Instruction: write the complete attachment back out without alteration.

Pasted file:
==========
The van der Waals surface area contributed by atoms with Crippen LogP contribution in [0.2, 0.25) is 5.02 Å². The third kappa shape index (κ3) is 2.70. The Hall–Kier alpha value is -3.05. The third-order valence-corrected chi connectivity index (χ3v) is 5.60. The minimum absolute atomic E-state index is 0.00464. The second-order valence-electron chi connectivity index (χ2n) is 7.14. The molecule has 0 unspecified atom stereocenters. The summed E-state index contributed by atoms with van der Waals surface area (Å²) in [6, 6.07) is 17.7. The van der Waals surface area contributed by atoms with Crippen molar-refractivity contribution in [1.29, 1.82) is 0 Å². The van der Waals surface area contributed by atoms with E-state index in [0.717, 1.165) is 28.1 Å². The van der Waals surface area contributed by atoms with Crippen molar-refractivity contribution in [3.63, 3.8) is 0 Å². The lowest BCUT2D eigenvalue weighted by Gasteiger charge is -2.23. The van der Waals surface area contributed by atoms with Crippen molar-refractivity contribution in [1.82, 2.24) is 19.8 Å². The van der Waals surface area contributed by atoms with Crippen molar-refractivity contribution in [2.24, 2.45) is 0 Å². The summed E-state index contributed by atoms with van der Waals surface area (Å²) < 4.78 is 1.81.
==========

The van der Waals surface area contributed by atoms with Crippen LogP contribution in [0.2, 0.25) is 5.02 Å². The third kappa shape index (κ3) is 2.70. The Hall–Kier alpha value is -3.05. The third-order valence-corrected chi connectivity index (χ3v) is 5.60. The minimum absolute atomic E-state index is 0.00464. The second-order valence-electron chi connectivity index (χ2n) is 7.14. The molecule has 0 unspecified atom stereocenters. The summed E-state index contributed by atoms with van der Waals surface area (Å²) in [6, 6.07) is 17.7. The van der Waals surface area contributed by atoms with Crippen molar-refractivity contribution in [1.29, 1.82) is 0 Å². The van der Waals surface area contributed by atoms with E-state index in [0.717, 1.165) is 28.1 Å². The van der Waals surface area contributed by atoms with Crippen molar-refractivity contribution in [3.63, 3.8) is 0 Å². The lowest BCUT2D eigenvalue weighted by Gasteiger charge is -2.23. The van der Waals surface area contributed by atoms with Crippen molar-refractivity contribution in [1.82, 2.24) is 19.8 Å². The van der Waals surface area contributed by atoms with Crippen molar-refractivity contribution in [2.24, 2.45) is 0 Å². The summed E-state index contributed by atoms with van der Waals surface area (Å²) < 4.78 is 1.81.